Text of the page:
About this Research Topic
To further complicate this scenario, climate change is resulting in an alteration on the degree of human exposure to these environmental stressors and in their impact on population health. For example, climate change has already led to extreme heatwaves, bushfires, and rising sea levels, causing coastal flooding and tropical cyclones. The 6th assessment report of the United Nations’ Intergovernmental Panel on Climate Change concluded that global temperature over the next 20 years is expected to reach or exceed 1.5°C of warming, increasing heat-related morbidity and mortality.
Understanding the environmental risks to health is essential for disease and injury prevention. The magnitude and the impact of environmental stressors on human health in different contexts, populations, and geographical regions are not fully understood. Evidence suggests that the frequency, duration, and intensity of extreme weather events such as bushfires, flooding, storms, cyclones, and heat waves will increase. These adverse events and other environmental risk factors pose threats to human health. Therefore, this Research Topic is timely and will provide critical information and understanding of the degree to which environmental stressors affect human health.
The general scope of this Research Topic will cover all aspects related to physical and chemical environmental stressors, including, but not limited to, the quantitative health impact assessment of extreme weather events, air pollution, floods, bushfires (bushfire smoke, dust-storms), temperature (heatwaves), and environmental noise on human health (mortality, incidence of infectious and non-infectious diseases). In addition, studies from regions that have been affected by environmental risk factors due to recent climate-driven changes are welcome. Other studies on statistical/mathematical methodological approaches (e.g. time series regression) to environmental epidemiology are also desirable. The Research Topic could be original research, systematic reviews, meta-analysis, methods, review, perspective, data report, policy brief, brief research report, and general commentary on these thematic areas.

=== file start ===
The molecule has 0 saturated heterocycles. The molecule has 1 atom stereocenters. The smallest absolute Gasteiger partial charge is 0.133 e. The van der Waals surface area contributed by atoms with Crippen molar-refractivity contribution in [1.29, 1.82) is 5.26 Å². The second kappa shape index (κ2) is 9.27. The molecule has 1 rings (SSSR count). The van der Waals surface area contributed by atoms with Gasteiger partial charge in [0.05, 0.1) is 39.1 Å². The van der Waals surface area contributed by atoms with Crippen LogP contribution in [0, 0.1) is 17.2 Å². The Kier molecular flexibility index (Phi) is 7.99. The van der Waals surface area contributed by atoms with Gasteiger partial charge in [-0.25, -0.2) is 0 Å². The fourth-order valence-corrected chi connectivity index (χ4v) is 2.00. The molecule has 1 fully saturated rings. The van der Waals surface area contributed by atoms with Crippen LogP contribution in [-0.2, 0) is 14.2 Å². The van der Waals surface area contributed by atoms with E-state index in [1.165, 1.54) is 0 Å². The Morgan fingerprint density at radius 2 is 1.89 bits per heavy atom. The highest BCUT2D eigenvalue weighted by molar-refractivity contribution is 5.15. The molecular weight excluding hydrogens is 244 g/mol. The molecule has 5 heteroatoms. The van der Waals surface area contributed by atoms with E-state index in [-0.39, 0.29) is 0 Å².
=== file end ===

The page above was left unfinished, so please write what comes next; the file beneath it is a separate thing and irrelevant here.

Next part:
We would like to acknowledge Dr. Anton Pak, The University of Queensland, who will act as a coordinator for the Research Topic.
Keywords: planetary health, temperature, air pollution, earthquakes, bushfires, floods, noise pollution, hail, tropical storms, tornadoes
Important Note: All contributions to this Research Topic must be within the scope of the section and journal to which they are submitted, as defined in their mission statements. Frontiers reserves the right to guide an out-of-scope manuscript to a more suitable section or journal at any stage of peer review.